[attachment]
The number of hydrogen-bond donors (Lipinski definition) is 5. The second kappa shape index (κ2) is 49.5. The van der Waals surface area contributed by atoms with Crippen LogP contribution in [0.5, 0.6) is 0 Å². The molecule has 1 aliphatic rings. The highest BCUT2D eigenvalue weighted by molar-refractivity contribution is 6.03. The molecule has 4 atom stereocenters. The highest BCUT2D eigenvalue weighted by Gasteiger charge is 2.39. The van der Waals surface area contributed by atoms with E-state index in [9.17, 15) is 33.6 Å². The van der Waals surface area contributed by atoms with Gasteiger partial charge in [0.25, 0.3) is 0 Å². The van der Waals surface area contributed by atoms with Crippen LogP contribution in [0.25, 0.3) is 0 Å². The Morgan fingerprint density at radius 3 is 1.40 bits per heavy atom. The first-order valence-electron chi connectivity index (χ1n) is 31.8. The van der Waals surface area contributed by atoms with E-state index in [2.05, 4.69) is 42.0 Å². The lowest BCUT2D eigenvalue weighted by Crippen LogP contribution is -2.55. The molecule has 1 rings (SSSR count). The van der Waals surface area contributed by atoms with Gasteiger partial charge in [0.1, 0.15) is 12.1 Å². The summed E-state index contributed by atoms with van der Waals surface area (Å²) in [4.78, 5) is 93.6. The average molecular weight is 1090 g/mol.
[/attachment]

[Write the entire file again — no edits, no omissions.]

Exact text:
The number of hydrogen-bond donors (Lipinski definition) is 5. The second kappa shape index (κ2) is 49.5. The van der Waals surface area contributed by atoms with Crippen LogP contribution in [0.5, 0.6) is 0 Å². The molecule has 1 aliphatic rings. The highest BCUT2D eigenvalue weighted by molar-refractivity contribution is 6.03. The molecule has 4 atom stereocenters. The highest BCUT2D eigenvalue weighted by Gasteiger charge is 2.39. The van der Waals surface area contributed by atoms with E-state index in [9.17, 15) is 33.6 Å². The van der Waals surface area contributed by atoms with Gasteiger partial charge in [0.25, 0.3) is 0 Å². The van der Waals surface area contributed by atoms with Crippen LogP contribution in [0.25, 0.3) is 0 Å². The Morgan fingerprint density at radius 3 is 1.40 bits per heavy atom. The first-order valence-electron chi connectivity index (χ1n) is 31.8. The van der Waals surface area contributed by atoms with E-state index in [2.05, 4.69) is 42.0 Å². The lowest BCUT2D eigenvalue weighted by Crippen LogP contribution is -2.55. The molecule has 1 rings (SSSR count). The van der Waals surface area contributed by atoms with Gasteiger partial charge in [0.1, 0.15) is 12.1 Å². The summed E-state index contributed by atoms with van der Waals surface area (Å²) in [4.78, 5) is 93.6. The average molecular weight is 1090 g/mol.